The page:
What disciplinary skills do you use most often in your current job? My history degree provided me with a strong foundation for critical thinking, investigative writing, and a love for storytelling. Even in science, people do not realize that you will continue to write A LOT of papers (although they will never be as great as a good history book!). In my opinion, it is obvious and easy to tell those people who have experience and a strong foundation in writing from those that do not. I am thankful to have gotten the chance to hone that skill on some of the most interesting topics. I also learned to navigate a library with efficiency that I think is a lost skill these days. There is something special about sitting down with a pile of books, simply feeling and smelling them as they impart their knowledge to you. Perhaps even more important, was the critical eye I developed for sources and references that helps in any field.
What are your plans? What will your degree allow you to do/accomplish as you move forward? Hopefully, I will one day be done with school and training! But I am a lover of learning and there is something in me that yearns to be a perpetual student. I hope that one day when my work schedule is settled down, and I am an attending surgeon that I might be able to take more history classes and earn a masters or PhD (long shot). I have even entertained the idea of getting a JD. Whatever my path, I am grateful for my History degree and it is something of which I am very proud. I love surprising people when they ask what my Bachelor’s degree is in. It has provided me a deep appreciation for those that came before us and paved the way, and an understanding of current events and how history always plays a role, whether people acknowledge it or not.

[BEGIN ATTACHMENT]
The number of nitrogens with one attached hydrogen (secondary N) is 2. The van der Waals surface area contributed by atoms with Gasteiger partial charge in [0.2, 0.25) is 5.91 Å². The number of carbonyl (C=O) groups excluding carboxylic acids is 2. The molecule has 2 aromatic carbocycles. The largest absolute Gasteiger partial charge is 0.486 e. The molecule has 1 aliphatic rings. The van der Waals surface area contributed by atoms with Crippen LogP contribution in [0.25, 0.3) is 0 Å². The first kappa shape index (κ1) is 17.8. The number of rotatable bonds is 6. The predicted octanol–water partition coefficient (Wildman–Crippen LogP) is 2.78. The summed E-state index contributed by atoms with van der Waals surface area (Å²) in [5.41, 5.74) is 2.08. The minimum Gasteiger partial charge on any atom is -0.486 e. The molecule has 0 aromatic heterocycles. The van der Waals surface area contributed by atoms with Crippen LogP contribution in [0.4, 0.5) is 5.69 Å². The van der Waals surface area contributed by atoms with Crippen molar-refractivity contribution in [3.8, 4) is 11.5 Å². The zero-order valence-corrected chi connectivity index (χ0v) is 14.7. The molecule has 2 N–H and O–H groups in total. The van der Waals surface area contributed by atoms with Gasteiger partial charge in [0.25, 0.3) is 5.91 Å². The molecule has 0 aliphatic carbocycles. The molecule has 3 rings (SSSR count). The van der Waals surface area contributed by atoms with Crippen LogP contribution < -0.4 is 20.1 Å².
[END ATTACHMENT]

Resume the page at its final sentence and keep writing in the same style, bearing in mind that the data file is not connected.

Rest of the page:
What is the most surprising/unexpected thing you learned about yourself during your time as a BS student at UCA? History affects everything going on in our world today. The most surprising thing I learned about myself is that there was more than just my small self-centric world. I learned about brave women who fought for my right to vote, and the men and women who sacrificed their lives so that each person in this country could have a level playing field and an equal chance at the ‘American Dream’. In all of this, I learned that I cared about more than my little world that I had been stuck in during high school. That there was so much more. That we all have a voice, that voice matters, and we should use it.
What advice would you give someone who wants to get a BS in history? My plans were not typical of history majors as I planned to go to medical school, but not once did I feel treated differently by anyone in the history department. Instead, I was welcomed and treated as a student that mattered and that was valued. The UCA history department provided, by far, one of the best experiences in all my years of education. I would encourage anyone considering medical school to consider a history degree if you are passionate about it. You do not have to double major, nor major in the natural sciences to pursue a medical degree. I know many people who pursued liberal arts degrees and did incredibly well in medical school. Stay true to yourself and do not let people tell you what you can and cannot do. I think having an alternative degree provides eye-opening experiences and brings a richer appreciation to medical school. I would recommend that if history interests, go for it. You won’t regret it. There is so much to learn from history that getting any degree in any field of history can only benefit you in the long run!